First, if you are visiting in the winter months, like we did, know that the house is only open on the weekends from Oct 1 until April 30. The rest of the year, the house is open every day, as are the grounds.
The house itself is the visitor center and it has an excellent film on the life of Gallatin and his time at Friendship Hill. After that, walk through the house, checking out the exhibits on both Gallatin’s life and the construction of the home, which had many different additions. I particularly enjoyed seeing some of the construction techniques and how they evolved over time in the building of the various parts of the house.
Make a point to walk the grounds, including the overlook of the Monongahela River. There are also 10 miles of hiking trails on the property to enjoy.
All told, we spent about two hours at the house and the grounds. Because it was only open on the weekend, we had to visit the same day we were starting our drive home, so did not get a chance to enjoy the trails.
Where to Stay and Eat in Uniontown
We stayed that the Hilton Garden Inn in Uniontown and it was perfect for our stay. Not only was it quite comfortable for a few days (got an upgrade to a two-room suite!) they also had an EXCELLENT Thanksgiving dinner at the hotel.
Whenever we travel on holidays, like Christmas or Thanksgiving, we know finding an open restaurant can be a bit of a challenge. In this case, we were quite surprised to find the fantastic buffet this hotel put on for Thanksgiving.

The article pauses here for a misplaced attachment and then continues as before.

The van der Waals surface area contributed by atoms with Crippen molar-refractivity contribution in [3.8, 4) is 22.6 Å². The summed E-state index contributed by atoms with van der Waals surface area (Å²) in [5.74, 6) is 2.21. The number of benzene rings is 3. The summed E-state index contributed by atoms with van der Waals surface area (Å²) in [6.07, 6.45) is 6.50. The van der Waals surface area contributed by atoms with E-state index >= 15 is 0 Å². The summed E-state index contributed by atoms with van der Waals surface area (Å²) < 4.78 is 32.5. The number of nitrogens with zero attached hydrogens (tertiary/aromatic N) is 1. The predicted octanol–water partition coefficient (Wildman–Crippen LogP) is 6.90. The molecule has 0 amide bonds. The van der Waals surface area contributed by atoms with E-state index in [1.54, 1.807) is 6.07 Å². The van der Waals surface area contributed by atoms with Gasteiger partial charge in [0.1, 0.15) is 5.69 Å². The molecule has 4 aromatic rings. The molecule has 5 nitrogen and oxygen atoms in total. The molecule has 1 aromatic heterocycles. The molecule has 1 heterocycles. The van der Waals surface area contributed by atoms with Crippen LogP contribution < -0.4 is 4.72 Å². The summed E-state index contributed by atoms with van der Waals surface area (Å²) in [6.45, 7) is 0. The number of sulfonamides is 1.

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Other than the hotel, we made a point to try out Primanti Brothers, a Pittsburg chain, which had recently opened a Uniontown location. This sandwich and pizza shop had a great selection of hearty meals and make their sandwiches loaded with both fries and slaw.
To be honest, I loved my Joe, Dick & Stanley Tall Boy sandwich, but I made a point to get the slaw on the side and I was glad I did. Bonnie got a really hearty salad and we both commented that if we saw one of these in future travels, we would certainly stop in again.
Final Thoughts on the Western Pennsylvania National Parks
The Western Pennsylvania National Parks tell five very different stories of American history. Even though I am a history buff, I learned an awful lot I simply had no idea about.
I think, maybe, I was most amazed by the Allegheny Portage Railroad NHS. The pure audacity and ingenuity needed to create a rail system to take canal boats over a mountain is simply mind-boggling.
I also learned a lot about events I had heard of but never really studied in depth, like the Johnstown Flood and the battle at Fort Necessity.
But what I learned most was how pretty this part of Pennsylvania is. The Allegheny Mountains of Western Pennsylvania really stole the show and made this an area we are looking forward to seeing again, especially in the early fall when the leaves are changing colors.
In short, we had a blast spending our Thanksgiving Break exploring the Western Pennsylvania National Parks. It was an excellent trip and we would certainly return to the area to explore even more.